HSBC Bank fined £63.9m for 'deficient transaction' monitoring
10:04, 17 December 2021
The UK’s Financial Conduct Authority (FCA) has fined HSBC bank £63.9m ($85m) for failings in its anti-money laundering processes.
In a statement published on Thursday, the FCA said HSBC used automated processes to monitor hundreds of millions of transactions a month to identify possible financial crime - and found that three key parts of its transaction monitoring systems showed “serious weaknesses” over a period of eight years from 31 March 2010 to 31 March 2018.
The FCA said, in particular, HSBC failed to consider whether the scenarios used to identify indicators of money laundering or terrorist financing covered relevant risks until 2014 - and to carry out timely risk assessments for new scenarios after 2016.
Moreover, it said the bank did not appropriately test and update the parameters within the systems that were used to determine whether a transaction was indicative of potentially suspicious activity.
It also highlighted that HSBC did not check the accuracy and completeness of the data being fed into, and contained within, monitoring systems.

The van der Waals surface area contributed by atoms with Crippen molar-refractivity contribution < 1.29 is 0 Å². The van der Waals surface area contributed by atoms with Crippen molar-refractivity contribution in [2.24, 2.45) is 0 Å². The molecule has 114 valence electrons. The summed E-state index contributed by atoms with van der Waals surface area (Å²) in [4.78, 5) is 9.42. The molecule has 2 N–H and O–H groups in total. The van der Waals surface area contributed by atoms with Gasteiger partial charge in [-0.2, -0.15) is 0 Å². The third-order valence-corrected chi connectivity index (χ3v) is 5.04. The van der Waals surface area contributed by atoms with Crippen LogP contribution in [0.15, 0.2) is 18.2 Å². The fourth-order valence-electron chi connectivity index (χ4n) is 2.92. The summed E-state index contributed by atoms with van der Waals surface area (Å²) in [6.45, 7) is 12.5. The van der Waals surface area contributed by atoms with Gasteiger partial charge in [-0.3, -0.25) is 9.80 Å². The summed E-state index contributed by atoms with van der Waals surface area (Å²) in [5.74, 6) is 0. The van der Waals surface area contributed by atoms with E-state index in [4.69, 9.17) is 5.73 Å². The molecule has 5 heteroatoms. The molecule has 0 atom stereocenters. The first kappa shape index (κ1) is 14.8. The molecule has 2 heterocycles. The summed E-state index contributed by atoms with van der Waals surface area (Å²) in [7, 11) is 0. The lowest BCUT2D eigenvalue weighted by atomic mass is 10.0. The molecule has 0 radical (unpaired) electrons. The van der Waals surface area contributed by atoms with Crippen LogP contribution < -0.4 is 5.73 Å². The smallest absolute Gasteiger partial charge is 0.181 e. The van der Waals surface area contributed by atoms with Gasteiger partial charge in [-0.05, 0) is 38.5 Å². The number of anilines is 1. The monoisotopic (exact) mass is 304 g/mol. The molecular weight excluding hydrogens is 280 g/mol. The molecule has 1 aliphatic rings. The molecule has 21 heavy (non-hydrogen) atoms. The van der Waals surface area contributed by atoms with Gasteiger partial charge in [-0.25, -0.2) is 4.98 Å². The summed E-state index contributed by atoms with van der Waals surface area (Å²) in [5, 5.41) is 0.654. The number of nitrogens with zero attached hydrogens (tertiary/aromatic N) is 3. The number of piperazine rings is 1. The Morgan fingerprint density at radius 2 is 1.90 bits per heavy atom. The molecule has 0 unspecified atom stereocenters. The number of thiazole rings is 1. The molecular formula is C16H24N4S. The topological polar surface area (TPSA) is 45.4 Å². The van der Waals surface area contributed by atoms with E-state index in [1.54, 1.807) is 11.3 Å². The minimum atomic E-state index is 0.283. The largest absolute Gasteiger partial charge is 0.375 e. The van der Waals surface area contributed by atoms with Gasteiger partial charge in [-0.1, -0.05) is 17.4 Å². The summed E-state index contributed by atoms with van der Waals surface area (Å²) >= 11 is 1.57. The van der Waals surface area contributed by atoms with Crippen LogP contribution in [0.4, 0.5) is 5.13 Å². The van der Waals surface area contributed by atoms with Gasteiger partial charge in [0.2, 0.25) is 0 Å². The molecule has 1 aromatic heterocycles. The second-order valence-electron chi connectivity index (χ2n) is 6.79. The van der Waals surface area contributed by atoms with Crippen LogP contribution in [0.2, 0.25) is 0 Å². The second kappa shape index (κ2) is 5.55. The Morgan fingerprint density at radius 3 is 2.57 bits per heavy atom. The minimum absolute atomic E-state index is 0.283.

It said the bank did not dispute the FCA’s findings and agreed to settle at the earliest possible opportunity, which meant it qualified for a 30% discount. Otherwise, the FCA would have imposed a financial penalty of £91,352,600.
HSBC has undertaken a large-scale remediation programme into its anti-money laundering processes, which was supervised by the FCA, it added.
Mark Steward, executive director of enforcement and market oversight at the FCA, commented on the action.
“HSBC’s transaction monitoring systems were not effective for a prolonged period despite the issue being highlighted on numerous occasions. These failings are unacceptable and exposed the bank and community to avoidable risks, especially as the remediation took such a long time. HSBC continued their remediation to address these weaknesses after the relevant period.
“The FCA’s action relates to HSBC’s compliance with UK laws and the matters addressed in our Notice were not part of the action taken by the U.S Department of Justice in 2012,” Steward said.